Parisian trade fairs up the anteTuesday, 03 July 2012
While a rock band plays melancholy tunes, models execute a dance dressed in the latest fashions. As warriors with feather headdresses, they turn cartwheels in neon-coloured outfits. The men wear black costumes, complete with beards and high hats. "This catwalk is exactly what Who's Next stands for. Inspiration," says trade fair manager Xavier Clergerie. Adds press attaché Elodie Lavesvre: "Xavier loves to get involved in the creative angle. Like which colours should go on the walls. His favourite part is dragging the bales of hay to the front of the main hall."
But Clergerie does more than pick colours and drag bales of hay. Following the take over of Who's Next's biggest competitor, Parisian trade fair Prêt-à-Porter Paris, last year, his vision has crystallised. His first step: to move the fair back from September to June. "September was stupid," he says. Ukranian fashion designer Elena Burenina is not so certain. This is her third time participating with a stand in Paris, previously at Prêt-à-Porter Paris. She has noticed that the standard of the brands has been raised, but calls the new dates 'dubious'. "The visitors aren't ready to buy yet in June. They prefer to look around first," says the designer. "The fact that the fair is becoming increasingly international is a positive development. It's good that brands from different countries are able to show their vision of fashion."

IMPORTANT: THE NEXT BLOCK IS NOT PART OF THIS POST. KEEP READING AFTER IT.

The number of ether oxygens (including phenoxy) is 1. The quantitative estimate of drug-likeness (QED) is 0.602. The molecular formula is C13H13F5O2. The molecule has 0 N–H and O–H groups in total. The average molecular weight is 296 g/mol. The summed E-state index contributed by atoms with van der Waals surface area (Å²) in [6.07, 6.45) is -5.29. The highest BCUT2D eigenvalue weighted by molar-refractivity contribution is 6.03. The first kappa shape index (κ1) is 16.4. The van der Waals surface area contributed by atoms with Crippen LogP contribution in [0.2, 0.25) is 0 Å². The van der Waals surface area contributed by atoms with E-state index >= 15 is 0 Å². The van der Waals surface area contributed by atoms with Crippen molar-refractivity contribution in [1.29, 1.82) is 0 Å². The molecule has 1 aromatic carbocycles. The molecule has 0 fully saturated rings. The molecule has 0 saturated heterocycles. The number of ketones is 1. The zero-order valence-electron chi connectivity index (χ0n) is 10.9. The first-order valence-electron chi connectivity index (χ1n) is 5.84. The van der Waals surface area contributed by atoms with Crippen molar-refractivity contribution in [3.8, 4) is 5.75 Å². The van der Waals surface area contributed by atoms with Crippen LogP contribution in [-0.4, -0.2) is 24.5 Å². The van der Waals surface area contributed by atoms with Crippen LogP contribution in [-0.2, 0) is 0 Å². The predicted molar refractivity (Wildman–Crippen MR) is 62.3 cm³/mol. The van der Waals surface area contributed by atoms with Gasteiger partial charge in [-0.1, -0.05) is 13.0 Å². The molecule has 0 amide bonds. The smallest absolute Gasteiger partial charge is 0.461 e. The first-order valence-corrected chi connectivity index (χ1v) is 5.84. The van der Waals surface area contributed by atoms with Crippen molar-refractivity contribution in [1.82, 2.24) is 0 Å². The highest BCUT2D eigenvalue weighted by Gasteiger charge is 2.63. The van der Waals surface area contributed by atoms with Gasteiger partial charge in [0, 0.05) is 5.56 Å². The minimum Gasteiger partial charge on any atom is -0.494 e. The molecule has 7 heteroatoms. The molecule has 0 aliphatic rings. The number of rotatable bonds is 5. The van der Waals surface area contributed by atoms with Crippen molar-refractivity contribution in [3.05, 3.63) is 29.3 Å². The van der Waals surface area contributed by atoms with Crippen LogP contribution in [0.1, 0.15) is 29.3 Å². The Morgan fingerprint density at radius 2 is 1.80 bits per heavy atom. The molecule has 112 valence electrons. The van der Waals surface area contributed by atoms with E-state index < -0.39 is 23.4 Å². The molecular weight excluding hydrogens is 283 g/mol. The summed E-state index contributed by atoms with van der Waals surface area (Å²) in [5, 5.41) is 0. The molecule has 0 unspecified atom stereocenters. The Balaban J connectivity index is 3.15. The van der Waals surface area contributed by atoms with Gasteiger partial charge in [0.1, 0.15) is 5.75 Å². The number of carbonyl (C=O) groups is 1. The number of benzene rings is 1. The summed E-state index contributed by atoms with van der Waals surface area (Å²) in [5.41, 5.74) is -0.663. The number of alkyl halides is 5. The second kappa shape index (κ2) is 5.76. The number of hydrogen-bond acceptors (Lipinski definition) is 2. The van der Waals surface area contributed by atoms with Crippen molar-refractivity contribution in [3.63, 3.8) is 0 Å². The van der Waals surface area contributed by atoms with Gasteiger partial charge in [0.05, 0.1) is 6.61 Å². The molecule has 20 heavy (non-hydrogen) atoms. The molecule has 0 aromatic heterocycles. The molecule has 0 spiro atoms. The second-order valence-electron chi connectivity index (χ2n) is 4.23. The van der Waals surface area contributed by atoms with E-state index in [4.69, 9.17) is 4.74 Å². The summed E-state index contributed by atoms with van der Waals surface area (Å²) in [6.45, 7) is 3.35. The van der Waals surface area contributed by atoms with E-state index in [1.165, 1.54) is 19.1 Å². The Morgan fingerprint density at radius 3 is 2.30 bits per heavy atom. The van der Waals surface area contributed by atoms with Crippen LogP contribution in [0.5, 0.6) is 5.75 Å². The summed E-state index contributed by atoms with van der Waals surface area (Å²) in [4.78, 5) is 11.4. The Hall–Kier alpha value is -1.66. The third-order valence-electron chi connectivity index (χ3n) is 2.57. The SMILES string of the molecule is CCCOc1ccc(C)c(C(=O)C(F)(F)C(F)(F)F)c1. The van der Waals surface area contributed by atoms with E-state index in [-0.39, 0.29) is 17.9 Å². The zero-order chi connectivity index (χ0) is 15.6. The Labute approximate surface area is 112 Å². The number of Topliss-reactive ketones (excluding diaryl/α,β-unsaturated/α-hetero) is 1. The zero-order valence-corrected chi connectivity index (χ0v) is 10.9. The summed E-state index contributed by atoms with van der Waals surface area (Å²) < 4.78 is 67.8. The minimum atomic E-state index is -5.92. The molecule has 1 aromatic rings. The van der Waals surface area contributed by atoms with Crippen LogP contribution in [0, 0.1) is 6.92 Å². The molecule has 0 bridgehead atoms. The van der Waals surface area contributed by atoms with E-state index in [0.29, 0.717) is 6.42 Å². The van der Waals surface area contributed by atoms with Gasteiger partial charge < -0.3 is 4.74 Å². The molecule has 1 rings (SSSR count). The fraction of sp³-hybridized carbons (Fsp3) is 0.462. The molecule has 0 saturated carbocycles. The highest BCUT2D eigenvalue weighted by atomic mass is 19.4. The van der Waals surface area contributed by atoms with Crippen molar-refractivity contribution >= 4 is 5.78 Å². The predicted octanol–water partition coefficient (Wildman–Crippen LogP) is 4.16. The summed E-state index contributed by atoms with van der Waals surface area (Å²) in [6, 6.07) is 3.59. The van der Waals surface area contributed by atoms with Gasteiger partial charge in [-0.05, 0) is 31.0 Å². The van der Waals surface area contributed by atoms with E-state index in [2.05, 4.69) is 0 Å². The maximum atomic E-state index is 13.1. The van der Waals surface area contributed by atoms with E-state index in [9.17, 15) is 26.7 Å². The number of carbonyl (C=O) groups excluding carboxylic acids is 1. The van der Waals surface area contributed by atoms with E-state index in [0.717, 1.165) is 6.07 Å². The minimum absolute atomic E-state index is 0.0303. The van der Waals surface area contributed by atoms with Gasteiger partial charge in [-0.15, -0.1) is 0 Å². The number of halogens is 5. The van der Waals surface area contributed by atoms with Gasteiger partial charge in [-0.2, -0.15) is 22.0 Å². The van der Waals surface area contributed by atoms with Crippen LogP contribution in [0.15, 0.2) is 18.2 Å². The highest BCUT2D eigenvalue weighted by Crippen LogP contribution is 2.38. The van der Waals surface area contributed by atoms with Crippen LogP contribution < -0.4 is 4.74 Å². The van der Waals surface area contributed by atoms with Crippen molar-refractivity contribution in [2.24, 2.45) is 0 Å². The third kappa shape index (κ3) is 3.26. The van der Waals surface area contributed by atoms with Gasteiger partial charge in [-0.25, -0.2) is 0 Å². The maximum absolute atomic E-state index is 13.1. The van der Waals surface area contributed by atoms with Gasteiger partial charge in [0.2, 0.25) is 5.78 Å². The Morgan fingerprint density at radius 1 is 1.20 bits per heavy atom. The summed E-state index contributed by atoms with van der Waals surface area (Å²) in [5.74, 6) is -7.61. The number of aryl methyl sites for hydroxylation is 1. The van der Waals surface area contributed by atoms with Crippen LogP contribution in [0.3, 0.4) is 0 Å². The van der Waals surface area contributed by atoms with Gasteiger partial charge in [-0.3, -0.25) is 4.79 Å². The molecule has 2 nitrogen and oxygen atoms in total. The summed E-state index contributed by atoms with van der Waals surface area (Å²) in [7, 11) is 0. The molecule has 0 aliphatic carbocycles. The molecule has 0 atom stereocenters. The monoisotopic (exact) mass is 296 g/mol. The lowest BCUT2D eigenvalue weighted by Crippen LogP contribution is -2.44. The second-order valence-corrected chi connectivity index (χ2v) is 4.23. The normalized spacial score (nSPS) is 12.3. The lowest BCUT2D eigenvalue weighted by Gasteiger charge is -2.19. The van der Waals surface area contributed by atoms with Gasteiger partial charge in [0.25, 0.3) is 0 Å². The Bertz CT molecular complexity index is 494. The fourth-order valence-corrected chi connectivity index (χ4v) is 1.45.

Internationalisation is exactly what Clergerie is after. In light of this, there is an 'exposition' of ten designers from different countries who deliver their vision on the 'it-girl'. In addition, special attention has been given to Japanese brands. Of the 2000 participating brands, 59 percent comes from outside France, but according to Clergerie, what matters most to these brands is that foreign buyers visit the fair. The goal for next year: 50 percent foreign visitors.
In addition to Who's Next Prêt-à-Porter Paris, visitors can wander around Eclat de Mode - Bijorhca, the accessories trade fair, and fashion labels and large retailers may also visit Fatex, a trade fair that specializes in manufacturing and merchandising. According to trade fair manager Agnès Etame-Yescot, companies like Zadig & Voltaire, Otto, Hugo Boss and Premaman attend the sourcing trade fair. Participants hail primarily from Asia. Although China is still the world's largest manufacturer, orders there are decreasing - particularly because of increasing labour costs - and Bangladesh is gaining ground. "Price is still one of the most important criteria for visitors," says Etame-Yescot. This is precisely the reason why Mhamud Khan from Bangladesh has travelled to Paris. "I also participate in an American trade fair, but the European market holds more potential for me. Price is more important here."